Talks on the Gita -Vinoba 32

Chapter 5
17. Outward Action: A Mirror of the Mind

1. Samsara[1] is something very terrible. It is often compared to an ocean. If you are in the midst of an ocean, you see water wherever you look. Same is the case with samsara. It has surrounded us from all the sides. Even if a man leaves his home and devotes himself to public service, samsara does not leave his mind. It is there even if one retires to a cave to lead a hermit’s life. He may have got only a few possessions there, but they become the centre of his attachment and samsara engulfs him there too. Just as a single currency note can hold one thousand rupees, a loin-cloth too can hold unlimited attachment. There is, therefore, no attenuation of samsara simply through reduction in the involvement in worldly business and/or reduction in one’s possessions. Whether you say 10/25 or 2/5, it means the same. We may be in the midst of our family or alone in a forest, the mind remains attached to samsara. Two yogis may go to the Himalayan caves for doing penance, but even there they may burn with envy if they happen to hear each other’s praise. The same thing happens in the realm of social service.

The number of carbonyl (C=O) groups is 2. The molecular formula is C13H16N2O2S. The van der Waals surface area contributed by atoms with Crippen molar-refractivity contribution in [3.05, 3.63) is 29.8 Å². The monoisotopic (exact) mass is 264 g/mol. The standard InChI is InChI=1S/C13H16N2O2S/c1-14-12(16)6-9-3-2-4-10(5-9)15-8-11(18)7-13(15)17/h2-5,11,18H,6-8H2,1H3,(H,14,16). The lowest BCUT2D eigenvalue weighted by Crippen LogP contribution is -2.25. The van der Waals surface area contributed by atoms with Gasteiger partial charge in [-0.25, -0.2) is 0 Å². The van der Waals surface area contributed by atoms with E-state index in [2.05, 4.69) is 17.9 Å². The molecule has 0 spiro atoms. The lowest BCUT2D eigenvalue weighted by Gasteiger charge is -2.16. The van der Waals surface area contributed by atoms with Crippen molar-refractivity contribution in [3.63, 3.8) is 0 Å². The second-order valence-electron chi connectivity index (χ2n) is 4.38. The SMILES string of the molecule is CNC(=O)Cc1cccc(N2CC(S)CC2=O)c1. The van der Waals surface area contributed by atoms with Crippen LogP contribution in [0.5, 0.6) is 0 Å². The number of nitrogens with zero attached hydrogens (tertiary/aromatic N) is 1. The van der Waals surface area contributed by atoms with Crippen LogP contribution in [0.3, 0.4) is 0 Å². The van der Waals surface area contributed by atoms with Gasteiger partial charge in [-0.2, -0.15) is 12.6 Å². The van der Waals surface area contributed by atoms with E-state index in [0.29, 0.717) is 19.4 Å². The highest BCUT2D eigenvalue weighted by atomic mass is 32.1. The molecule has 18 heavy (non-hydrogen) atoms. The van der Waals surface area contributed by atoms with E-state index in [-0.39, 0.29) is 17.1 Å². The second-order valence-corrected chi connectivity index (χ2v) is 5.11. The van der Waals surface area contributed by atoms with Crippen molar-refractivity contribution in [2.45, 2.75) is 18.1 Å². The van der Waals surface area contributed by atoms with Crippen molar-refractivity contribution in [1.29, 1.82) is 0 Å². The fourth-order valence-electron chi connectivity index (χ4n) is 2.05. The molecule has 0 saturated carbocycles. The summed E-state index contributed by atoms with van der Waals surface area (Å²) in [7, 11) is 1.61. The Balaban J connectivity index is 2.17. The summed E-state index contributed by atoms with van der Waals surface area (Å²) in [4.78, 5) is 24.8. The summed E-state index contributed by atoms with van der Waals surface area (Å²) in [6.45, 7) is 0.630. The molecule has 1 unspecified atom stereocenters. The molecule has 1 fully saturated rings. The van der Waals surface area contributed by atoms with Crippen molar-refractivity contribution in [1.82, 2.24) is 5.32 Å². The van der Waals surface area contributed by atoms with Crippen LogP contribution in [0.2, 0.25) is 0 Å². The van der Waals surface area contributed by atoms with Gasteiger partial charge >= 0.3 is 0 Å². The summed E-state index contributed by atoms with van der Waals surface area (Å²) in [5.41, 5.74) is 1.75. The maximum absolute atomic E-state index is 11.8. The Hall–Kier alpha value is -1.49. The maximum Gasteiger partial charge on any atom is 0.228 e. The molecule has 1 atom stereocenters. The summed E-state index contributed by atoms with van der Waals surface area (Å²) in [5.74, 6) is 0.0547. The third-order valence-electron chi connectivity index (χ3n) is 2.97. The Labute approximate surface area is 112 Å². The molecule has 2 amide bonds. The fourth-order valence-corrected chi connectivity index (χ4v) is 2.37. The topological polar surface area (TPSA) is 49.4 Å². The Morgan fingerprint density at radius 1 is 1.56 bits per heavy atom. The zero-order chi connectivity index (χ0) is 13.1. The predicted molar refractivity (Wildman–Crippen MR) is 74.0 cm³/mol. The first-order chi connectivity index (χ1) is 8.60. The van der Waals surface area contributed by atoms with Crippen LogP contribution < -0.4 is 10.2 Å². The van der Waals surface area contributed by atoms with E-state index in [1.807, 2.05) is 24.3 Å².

2. Samsara has thus engulfed us and is ever tormenting us. It does not leave us even if we decide to remain within the bounds of swadharma. Even if we curtail our activities, engagements and affairs, attachment to ‘I and mine’ remains the same. It is said that the demons could become small or big at will. Samsara too is like a demon. And a demon remains a demon, whatever be its size. You may live in a palace or in a hut, samsara is equally inescapable. Even if we limit samsara by choosing to remain within the bounds of swadharma, there would still be conflicts and you will feel, ‘Enough of it!’ Therein too you will have to deal with a whole lot of individuals and institutions and that will exasperate you; you would become disgusted. But then that is the time of trial for your mind. Detachment does not automatically result from the performance of swadharma. To curtail activities is not the same thing as getting detached.

3. How can then one attain detachment? For this, the mind must cooperate fully. Nothing can be achieved without the cooperation of the mind. Parents sometimes keep their wards in a residential school. There the boy leads a disciplined life. He wakes up early, takes exercises regularly and is generally away from bad habits. But as soon as he comes home, he abandons all the good habits. A man is not like a lump of wet clay to which you can give any form you like. He has a mind of his own, which must be receptive to assume that form. If there is no cooperation on the part of his mind, all efforts to educate him would be in vain. Cooperation of the mind is, therefore, extremely necessary irrespective of the means adopted.


References and Context

  1. Samsara, in fact, is untranslatable in English. It includes the whole of man's thiswordly life and affairs in the material world in which he is totally immersed and to which he is attached. The term has to be understood contextually.